(Last summer my mom and I went on a road trip through the South. I wrote this recap on a different blog last year. I thought I'd write it up again, add photos, and share the trip with new readers. Enjoy!)
Day 4 - Friday, July 2nd - Franklin, TN - Decatur, AL
We slept in and started down to Franklin, south of Nashville. They have a really cute downtown, and we walked around the shops for a while. After that we went to tour the Carnton Plantation, a private home that was turned into a field hospital during the Civil War's Battle of Franklin. After the war, they donated part of their land for a Confederate cemetery, where all of the soldiers' graves remain to this day. Even more haunting were the blood stains in the upstairs bedrooms where the surgeons did their work for six months.
Daily Dish. In this restaurant I ate the best Greek Salad of my life. End of story.
We decided to continue South to Alabama, where we sought out a hotel room for the night, and ate at Five Guys, a burger joint that I've heard all sorts of things about. It lived up to its reputation.
Day 5 - Saturday, July 3rd - Decatur, AL - Selma, AL
We planned to head down the Interstate to Selma, to take in some of the Civil Rights points of interest. Unfortunately (or fortunately) we ran into some serious traffic, and got off the interstate and got to figure out some back county roads. Before this we had managed to avoid the interstate anyway, so we had already been enjoying great scenery, especially of rolling hills and wonderful houses.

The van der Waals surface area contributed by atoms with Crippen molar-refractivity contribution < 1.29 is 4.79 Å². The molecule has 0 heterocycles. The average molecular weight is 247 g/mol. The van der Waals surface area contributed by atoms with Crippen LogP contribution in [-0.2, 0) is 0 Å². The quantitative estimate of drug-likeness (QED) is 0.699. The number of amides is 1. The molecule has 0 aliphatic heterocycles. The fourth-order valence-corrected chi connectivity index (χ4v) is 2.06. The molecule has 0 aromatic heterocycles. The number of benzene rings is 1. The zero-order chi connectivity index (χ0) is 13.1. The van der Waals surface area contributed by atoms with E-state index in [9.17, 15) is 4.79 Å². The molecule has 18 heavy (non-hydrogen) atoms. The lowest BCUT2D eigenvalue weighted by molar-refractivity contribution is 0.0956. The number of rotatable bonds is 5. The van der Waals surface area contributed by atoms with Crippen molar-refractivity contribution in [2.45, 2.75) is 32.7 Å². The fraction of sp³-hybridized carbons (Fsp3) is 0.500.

On our way to Selma we stopped for lunch at the Brierfield Cafe. Of course this place has no website, because ... you know.. it's the kind of place your teenager next door works after school. The place was empty, but I enjoyed my sandwich AND the fried green tomatoes we tried out. We're going for broke with trying Southern food. This probably should be "eating our way to through the South" instead. I'd never had fried green tomatoes before, and I really liked them. Yum.
We finally found Selma, and the tourist welcome center, where two nice ladies gave us all sorts of pamphlets and pointed us in the right direction. It was much warmer this afternoon, and after we started walking away from the tourist center, the lady followed us outside to make sure we weren't walking to the starting point of the tour. We reassured her that we were just stepping away to figure things out. They also told us where we could get some good dinner :)
Cahawba, AL. Looking online, we see that Cahawba was the state's first capital, from 1820-1826, but was abandoned after the Civil War. We're thinking about visiting there later on. At the end of the tour we came to Brown A.M.E Church, site of many speeches by Martin Luther King, Jr. in 1965.
(In other news, Athletarian is having a giveaway that I really want to win. Every girl needs a good headband.)